Revolution is defined as the amount of time it takes an object to move around the center of another object. Therefore, the revolution of the planets would be the amount of time it takes each planet to move around the center of our solar system (the sun). One revolution of a planet around the sun is the length of that planet's year.
The speed of an object is defined as the distance an object moves within a period of time.
Increasing the revolution of a planet per minute means that the distance that planet moves around the sun within one minute increases. This would indicate an increased speed. For example, the amount of time that it takes the Earth to revolve around the sun is 365 days (aka- an Earth's year is 365 days long). This amount of time would be reduced due to an increased speed around the sun if the Earth's revolution per minute increased.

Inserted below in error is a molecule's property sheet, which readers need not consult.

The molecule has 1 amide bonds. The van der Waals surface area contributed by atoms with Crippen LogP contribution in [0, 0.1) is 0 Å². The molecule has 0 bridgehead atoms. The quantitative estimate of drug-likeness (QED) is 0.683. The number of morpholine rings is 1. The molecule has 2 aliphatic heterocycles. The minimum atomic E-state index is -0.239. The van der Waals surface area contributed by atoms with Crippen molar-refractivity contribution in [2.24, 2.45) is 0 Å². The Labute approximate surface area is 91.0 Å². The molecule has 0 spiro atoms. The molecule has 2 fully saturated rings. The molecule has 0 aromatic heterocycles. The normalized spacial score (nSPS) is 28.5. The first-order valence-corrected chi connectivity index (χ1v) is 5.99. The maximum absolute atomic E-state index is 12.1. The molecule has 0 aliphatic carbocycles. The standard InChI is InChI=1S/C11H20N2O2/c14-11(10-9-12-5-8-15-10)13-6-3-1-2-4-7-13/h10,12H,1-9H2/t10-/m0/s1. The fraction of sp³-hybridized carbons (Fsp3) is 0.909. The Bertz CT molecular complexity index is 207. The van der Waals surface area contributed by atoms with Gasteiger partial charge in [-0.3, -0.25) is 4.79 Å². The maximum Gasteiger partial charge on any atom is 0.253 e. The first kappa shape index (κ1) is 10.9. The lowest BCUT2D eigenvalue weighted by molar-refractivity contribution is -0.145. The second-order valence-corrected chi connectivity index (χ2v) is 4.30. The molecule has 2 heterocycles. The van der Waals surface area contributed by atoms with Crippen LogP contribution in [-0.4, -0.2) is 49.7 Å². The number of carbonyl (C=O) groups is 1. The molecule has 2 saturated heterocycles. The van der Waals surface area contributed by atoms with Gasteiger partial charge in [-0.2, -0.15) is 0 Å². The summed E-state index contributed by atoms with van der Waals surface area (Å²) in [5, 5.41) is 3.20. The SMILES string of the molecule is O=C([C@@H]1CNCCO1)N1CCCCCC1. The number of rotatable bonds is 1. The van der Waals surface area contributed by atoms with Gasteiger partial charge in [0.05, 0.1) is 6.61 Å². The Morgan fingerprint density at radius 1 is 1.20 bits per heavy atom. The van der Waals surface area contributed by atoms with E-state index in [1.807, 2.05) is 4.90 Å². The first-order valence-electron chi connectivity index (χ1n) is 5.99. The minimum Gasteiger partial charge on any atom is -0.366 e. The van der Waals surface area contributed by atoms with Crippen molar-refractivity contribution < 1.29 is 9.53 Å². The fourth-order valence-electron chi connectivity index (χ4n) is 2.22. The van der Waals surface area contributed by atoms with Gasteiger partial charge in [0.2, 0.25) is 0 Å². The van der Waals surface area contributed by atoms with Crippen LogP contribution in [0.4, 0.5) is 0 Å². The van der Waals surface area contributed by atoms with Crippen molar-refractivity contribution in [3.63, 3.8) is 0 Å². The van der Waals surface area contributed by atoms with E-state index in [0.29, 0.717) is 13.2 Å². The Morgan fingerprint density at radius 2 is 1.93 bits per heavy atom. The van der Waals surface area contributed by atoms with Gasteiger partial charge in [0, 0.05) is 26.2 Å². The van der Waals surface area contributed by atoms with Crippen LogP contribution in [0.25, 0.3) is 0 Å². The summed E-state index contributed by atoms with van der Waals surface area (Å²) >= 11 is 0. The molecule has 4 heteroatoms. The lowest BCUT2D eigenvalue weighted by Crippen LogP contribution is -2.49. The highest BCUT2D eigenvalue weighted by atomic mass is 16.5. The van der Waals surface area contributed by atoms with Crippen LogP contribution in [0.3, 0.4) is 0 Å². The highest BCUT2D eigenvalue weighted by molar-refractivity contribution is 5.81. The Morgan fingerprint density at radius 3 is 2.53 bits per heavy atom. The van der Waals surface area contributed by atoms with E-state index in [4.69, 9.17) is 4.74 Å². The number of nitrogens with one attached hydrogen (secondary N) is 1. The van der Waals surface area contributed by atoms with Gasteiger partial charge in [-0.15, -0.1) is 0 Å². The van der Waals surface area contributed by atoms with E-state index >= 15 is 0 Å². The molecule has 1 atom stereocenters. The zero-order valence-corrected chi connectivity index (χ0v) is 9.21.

Yes, because revolution, in physics, is moving a distance around another body of mass. For an example, it takes about 365.25 days for Earth to revolve once around the Sun. Since speed is the measure of distance over time (Speed = Distance / Time), then if you revolve the same distance over a shorter amount of time, then the speed you traveled must have also increased.
Using algebra, we can play with some informative calculations that elegantly show why this is true.
Speed = Distance / Time
Earth is currently orbiting the Sun at about 584 million miles per year.
Speed = 584,000,000 miles / 1 year
If Earth revolved around the sun once per minute, then:
Speed = (584,000,000 miles / 1 minute) * 60 minutes
Or, the speed of Earth would be about 35,040,000,000 miles per hour (that's 35 billion 40 million mph).
Since the Earth normally travels at about 67,062 miles per hour, we can calculate that increasing the revolution of Earth from once per year to once per minute causes an increase in speed of 35,039,932,938 miles per hour (and way past the speed limit set by light).
This would also be similar to increasing the rotation of a planet (or plant).